After the first parade, progress sped up. In the decade that followed, the federal exclusions on gays and lesbians were lifted, the medical profession reversed its belief that LGBTQ+ individuals needed psychiatric treatment, the government struck down many anti-sodomy laws, and homosexuality was made legal. The legal progress was matched by a change in cultural attitudes, as 3/4 of Americans accept gay relations (BBC News, 2019). This shows the significance of the Stonewall Uprising, as it lives on as a part of LGBTQ+ history and culture within contemporary society due to how ‘pride month’ is celebrated every June worldwide. Even though resistance and political activism before the riots are overlooked. They set the trajectory for the riots and greater change after that, such as the legislation of same-sex marriage in 2015 (BBC News, 2019).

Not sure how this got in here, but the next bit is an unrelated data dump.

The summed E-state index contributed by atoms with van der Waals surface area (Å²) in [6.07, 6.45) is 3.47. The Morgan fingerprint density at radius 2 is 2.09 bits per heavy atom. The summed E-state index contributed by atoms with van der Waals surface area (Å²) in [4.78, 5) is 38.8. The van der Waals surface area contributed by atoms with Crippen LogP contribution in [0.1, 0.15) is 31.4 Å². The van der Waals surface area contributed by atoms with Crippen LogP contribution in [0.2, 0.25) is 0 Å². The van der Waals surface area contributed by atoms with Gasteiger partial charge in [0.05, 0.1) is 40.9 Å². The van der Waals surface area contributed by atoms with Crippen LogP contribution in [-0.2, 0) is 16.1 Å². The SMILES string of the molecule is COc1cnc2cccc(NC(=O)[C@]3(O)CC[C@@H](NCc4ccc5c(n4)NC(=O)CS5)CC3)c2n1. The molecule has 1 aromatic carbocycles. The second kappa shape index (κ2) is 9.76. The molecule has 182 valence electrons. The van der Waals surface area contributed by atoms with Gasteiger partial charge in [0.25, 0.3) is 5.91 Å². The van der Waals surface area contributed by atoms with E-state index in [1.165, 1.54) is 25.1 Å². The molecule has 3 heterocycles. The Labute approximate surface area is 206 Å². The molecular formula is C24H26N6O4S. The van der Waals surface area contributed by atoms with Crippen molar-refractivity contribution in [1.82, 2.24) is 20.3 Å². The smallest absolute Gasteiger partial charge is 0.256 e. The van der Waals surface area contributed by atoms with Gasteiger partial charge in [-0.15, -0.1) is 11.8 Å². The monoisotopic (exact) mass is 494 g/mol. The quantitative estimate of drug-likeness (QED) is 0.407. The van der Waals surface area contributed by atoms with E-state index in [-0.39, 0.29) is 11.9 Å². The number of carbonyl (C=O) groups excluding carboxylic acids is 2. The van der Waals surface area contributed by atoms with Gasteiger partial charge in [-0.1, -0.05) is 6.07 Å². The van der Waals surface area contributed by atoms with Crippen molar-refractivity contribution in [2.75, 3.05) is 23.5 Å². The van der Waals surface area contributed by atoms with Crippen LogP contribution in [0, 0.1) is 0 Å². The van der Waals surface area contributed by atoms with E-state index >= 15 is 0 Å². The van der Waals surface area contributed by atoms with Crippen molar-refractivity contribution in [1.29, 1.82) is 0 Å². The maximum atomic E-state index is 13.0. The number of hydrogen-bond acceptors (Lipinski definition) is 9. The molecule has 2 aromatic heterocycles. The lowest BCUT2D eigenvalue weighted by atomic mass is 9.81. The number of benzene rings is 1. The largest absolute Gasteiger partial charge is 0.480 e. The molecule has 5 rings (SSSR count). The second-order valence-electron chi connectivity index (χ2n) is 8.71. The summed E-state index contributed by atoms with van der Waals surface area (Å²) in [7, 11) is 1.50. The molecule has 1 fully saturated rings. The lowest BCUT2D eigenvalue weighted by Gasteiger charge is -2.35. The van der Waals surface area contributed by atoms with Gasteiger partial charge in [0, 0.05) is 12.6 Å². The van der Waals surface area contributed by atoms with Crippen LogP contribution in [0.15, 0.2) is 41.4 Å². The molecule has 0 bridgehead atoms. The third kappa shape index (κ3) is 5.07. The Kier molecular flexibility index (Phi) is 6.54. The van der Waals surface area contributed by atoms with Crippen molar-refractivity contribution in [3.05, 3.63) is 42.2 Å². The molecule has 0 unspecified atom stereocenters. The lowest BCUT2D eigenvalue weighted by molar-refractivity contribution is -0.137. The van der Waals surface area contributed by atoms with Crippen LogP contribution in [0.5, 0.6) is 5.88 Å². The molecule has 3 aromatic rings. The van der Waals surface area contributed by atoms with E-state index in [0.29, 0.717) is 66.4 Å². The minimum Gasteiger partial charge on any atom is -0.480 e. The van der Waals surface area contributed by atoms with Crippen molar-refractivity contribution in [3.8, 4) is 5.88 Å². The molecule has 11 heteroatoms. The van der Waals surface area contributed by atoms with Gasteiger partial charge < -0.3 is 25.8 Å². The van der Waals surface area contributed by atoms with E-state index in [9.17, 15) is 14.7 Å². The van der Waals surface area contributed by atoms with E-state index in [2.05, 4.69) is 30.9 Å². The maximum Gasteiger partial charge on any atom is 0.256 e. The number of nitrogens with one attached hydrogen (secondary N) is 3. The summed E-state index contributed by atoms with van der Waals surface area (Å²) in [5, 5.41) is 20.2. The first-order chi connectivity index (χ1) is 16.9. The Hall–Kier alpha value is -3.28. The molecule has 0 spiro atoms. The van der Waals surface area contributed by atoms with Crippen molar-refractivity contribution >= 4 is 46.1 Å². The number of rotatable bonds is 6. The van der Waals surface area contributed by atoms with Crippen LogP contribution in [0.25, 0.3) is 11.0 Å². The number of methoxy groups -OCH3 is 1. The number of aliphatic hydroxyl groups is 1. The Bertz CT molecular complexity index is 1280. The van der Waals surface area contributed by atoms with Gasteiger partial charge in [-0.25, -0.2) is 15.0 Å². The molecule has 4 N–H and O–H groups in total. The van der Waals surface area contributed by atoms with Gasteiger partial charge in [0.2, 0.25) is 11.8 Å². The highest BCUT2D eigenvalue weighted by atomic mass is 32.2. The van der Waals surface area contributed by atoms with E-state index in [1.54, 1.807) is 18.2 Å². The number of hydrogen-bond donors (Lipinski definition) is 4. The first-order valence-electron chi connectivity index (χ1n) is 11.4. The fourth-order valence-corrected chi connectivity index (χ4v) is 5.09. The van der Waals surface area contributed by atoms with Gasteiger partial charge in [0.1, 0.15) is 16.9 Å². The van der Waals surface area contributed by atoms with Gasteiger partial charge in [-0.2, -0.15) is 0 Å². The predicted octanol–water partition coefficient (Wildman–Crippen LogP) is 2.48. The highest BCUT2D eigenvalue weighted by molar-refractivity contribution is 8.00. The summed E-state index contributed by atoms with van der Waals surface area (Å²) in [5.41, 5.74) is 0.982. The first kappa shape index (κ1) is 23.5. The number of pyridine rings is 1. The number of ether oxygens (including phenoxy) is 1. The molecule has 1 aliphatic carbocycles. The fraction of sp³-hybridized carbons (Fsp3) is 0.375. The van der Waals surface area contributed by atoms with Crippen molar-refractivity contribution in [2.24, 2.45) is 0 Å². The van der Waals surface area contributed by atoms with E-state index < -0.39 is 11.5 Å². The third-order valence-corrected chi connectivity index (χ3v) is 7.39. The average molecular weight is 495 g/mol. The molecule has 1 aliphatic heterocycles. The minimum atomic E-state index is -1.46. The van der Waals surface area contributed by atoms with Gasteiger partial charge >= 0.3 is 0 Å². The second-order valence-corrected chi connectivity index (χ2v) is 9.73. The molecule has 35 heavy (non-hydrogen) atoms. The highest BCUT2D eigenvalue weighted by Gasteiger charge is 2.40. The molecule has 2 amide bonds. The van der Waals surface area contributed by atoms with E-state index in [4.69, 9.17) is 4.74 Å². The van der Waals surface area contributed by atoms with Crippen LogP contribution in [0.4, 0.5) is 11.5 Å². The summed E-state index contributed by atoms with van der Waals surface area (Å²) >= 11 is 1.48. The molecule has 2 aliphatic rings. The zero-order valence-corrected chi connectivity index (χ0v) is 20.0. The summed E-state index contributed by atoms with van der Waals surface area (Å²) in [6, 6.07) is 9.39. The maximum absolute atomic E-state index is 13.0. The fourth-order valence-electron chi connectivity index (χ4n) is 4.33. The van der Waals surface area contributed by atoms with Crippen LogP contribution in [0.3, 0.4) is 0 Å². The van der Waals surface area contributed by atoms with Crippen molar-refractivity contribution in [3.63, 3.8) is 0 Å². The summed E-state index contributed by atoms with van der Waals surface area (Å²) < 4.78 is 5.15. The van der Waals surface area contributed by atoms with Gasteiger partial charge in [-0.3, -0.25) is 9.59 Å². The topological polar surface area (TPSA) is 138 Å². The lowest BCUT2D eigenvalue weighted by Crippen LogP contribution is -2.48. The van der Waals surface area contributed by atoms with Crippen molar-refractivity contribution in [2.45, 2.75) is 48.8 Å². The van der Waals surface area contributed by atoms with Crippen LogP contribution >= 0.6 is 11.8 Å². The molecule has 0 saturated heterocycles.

The following section will discuss how effective the American counterculture (from 1964-1972) brought about social change. The Hippie subculture followed in the footsteps of an earlier countercultural rebellious group in the 1950s named the Beat Generation. The political environment of 1960 America informed and inspired the hippie rebellion, including the civil rights movement, America sending troops to Vietnam, the anti-nuclear movement and Cold War tensions (Issitt, 2009). These issues founded the values and aims of the subculture, such as pacifism, ecological consciousness, women’s, LGBTQ+ and Black rights, Eastern religion and hedonistic living (Issitt, 2009). However, many Hippies were involved in political and global activism, such as the International Federation for Internal Freedom (IFIF) and Youth International Party (or Yippies). They participated in the civil rights and anti-war movements (Issitt, 2009). At the core of Hippie philosophy was the rejection of American norms and materialism and the promotion of ‘love’ and nonviolence. For example, “hippies envisioned a world freed from the pursuit of wealth, where communities would provide for one another in the spirit of love and harmonious coexistence” (Issitt, 2009). Their aims were not to specifically create social change. The Hippie subculture was a place for identity formation, community and enjoying the pleasures in life such as music festivals (Woodstock and Summer of Love) and spiritual enlightenment. Hippies showed resistance to traditional and conservative norms and capitalism simply through their lifestyle, including sexual positivity and exploration, psychedelic drugs and rock music, colourful clothing, emphasis on pleasurable living and freedom, as long as it did not hurt anyone else (Issitt, 2009). We can link these actions to disciplinary power because the power structure Hippies were resisting is more subtle. Individuals were monitored and controlled through the law, regulation and surveillance and expected to conform to cultural and societal norms (Foucault 1979, cited in Lilja, 2014). Some everyday forms of activism that Hippies did to undermine disciplinary power and capitalism was passivity, theft, rejection of norms as the ‘absolute’ truth, homelessness or frugal living as a choice, illegal activities such as drug-taking. Others chose to entirely ‘drop out’ of society; “those in good conscience should ‘‘drop out’’ of society, adopting a lifestyle of complete abstinence from the conventions of the mainstream, including politics” (Issitt, 2009). This ideology can be linked to Weber’s Protestant Work Ethic, as the Hippie’s rejection of religion and self-indulgence undermines capitalism as a whole because it freed them from hierarchical social structures and low wellbeing due to decreased social life (Weber, 1930).